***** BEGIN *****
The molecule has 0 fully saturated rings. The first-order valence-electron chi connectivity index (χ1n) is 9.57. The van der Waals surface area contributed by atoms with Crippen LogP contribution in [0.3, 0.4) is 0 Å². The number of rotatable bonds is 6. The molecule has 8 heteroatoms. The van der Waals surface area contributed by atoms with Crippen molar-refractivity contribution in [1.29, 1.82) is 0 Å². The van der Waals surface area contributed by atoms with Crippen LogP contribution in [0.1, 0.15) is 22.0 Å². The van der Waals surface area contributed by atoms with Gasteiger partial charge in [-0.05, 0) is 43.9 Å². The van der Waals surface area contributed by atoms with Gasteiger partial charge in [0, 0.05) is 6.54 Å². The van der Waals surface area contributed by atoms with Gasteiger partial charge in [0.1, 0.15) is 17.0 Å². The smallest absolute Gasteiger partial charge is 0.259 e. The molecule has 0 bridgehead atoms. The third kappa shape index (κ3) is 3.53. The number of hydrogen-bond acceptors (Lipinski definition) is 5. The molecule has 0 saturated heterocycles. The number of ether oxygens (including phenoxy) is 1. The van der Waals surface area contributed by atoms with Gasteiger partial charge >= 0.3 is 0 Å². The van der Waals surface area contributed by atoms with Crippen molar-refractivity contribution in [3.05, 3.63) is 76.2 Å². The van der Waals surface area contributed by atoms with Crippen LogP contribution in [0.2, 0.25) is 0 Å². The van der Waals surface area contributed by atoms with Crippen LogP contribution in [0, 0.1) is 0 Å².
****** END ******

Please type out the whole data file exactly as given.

The molecule has 0 fully saturated rings. The first-order valence-electron chi connectivity index (χ1n) is 9.57. The van der Waals surface area contributed by atoms with Crippen LogP contribution in [0.3, 0.4) is 0 Å². The number of rotatable bonds is 6. The molecule has 8 heteroatoms. The van der Waals surface area contributed by atoms with Crippen molar-refractivity contribution in [1.29, 1.82) is 0 Å². The van der Waals surface area contributed by atoms with Crippen LogP contribution in [0.1, 0.15) is 22.0 Å². The van der Waals surface area contributed by atoms with Gasteiger partial charge in [-0.05, 0) is 43.9 Å². The van der Waals surface area contributed by atoms with Gasteiger partial charge in [0, 0.05) is 6.54 Å². The van der Waals surface area contributed by atoms with Gasteiger partial charge in [0.1, 0.15) is 17.0 Å². The smallest absolute Gasteiger partial charge is 0.259 e. The molecule has 0 bridgehead atoms. The third kappa shape index (κ3) is 3.53. The number of hydrogen-bond acceptors (Lipinski definition) is 5. The molecule has 0 saturated heterocycles. The number of ether oxygens (including phenoxy) is 1. The van der Waals surface area contributed by atoms with Gasteiger partial charge >= 0.3 is 0 Å². The van der Waals surface area contributed by atoms with Crippen molar-refractivity contribution in [3.05, 3.63) is 76.2 Å². The van der Waals surface area contributed by atoms with Crippen LogP contribution in [0.2, 0.25) is 0 Å². The van der Waals surface area contributed by atoms with Crippen LogP contribution in [0, 0.1) is 0 Å².